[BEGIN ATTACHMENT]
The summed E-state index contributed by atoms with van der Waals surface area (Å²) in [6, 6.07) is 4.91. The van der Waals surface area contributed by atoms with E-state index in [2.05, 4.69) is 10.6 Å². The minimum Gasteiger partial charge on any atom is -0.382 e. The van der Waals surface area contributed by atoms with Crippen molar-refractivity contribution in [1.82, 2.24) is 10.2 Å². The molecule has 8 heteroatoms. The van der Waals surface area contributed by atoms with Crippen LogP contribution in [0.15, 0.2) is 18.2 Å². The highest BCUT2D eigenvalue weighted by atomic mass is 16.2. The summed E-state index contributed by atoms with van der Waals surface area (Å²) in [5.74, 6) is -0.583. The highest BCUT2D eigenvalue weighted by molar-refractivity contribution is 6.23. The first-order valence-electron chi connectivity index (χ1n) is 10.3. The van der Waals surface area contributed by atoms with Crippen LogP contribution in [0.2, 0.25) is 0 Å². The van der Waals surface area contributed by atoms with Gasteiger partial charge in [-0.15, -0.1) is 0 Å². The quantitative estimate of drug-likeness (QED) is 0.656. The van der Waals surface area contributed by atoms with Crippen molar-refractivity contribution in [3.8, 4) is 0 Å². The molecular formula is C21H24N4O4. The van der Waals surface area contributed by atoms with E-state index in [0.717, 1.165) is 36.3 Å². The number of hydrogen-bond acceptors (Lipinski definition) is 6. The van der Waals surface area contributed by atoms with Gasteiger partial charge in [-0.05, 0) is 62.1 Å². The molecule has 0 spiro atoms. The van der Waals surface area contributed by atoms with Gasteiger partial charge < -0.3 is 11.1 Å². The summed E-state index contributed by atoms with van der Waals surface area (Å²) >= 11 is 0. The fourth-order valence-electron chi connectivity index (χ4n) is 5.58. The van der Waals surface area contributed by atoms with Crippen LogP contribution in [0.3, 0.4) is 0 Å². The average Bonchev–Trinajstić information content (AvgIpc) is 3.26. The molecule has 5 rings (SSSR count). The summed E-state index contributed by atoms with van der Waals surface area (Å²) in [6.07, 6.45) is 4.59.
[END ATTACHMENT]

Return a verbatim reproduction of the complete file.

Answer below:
The summed E-state index contributed by atoms with van der Waals surface area (Å²) in [6, 6.07) is 4.91. The van der Waals surface area contributed by atoms with E-state index in [2.05, 4.69) is 10.6 Å². The minimum Gasteiger partial charge on any atom is -0.382 e. The van der Waals surface area contributed by atoms with Crippen molar-refractivity contribution in [1.82, 2.24) is 10.2 Å². The molecule has 8 heteroatoms. The van der Waals surface area contributed by atoms with Crippen LogP contribution in [0.15, 0.2) is 18.2 Å². The highest BCUT2D eigenvalue weighted by atomic mass is 16.2. The summed E-state index contributed by atoms with van der Waals surface area (Å²) in [5.74, 6) is -0.583. The highest BCUT2D eigenvalue weighted by molar-refractivity contribution is 6.23. The first-order valence-electron chi connectivity index (χ1n) is 10.3. The van der Waals surface area contributed by atoms with Crippen LogP contribution in [0.2, 0.25) is 0 Å². The van der Waals surface area contributed by atoms with Gasteiger partial charge in [-0.15, -0.1) is 0 Å². The quantitative estimate of drug-likeness (QED) is 0.656. The van der Waals surface area contributed by atoms with Crippen molar-refractivity contribution in [3.8, 4) is 0 Å². The molecular formula is C21H24N4O4. The van der Waals surface area contributed by atoms with E-state index in [0.717, 1.165) is 36.3 Å². The number of hydrogen-bond acceptors (Lipinski definition) is 6. The van der Waals surface area contributed by atoms with Gasteiger partial charge in [-0.05, 0) is 62.1 Å². The molecule has 0 spiro atoms. The van der Waals surface area contributed by atoms with Gasteiger partial charge < -0.3 is 11.1 Å². The summed E-state index contributed by atoms with van der Waals surface area (Å²) >= 11 is 0. The fourth-order valence-electron chi connectivity index (χ4n) is 5.58. The van der Waals surface area contributed by atoms with Crippen LogP contribution in [0.3, 0.4) is 0 Å². The average Bonchev–Trinajstić information content (AvgIpc) is 3.26. The molecule has 5 rings (SSSR count). The summed E-state index contributed by atoms with van der Waals surface area (Å²) in [6.07, 6.45) is 4.59.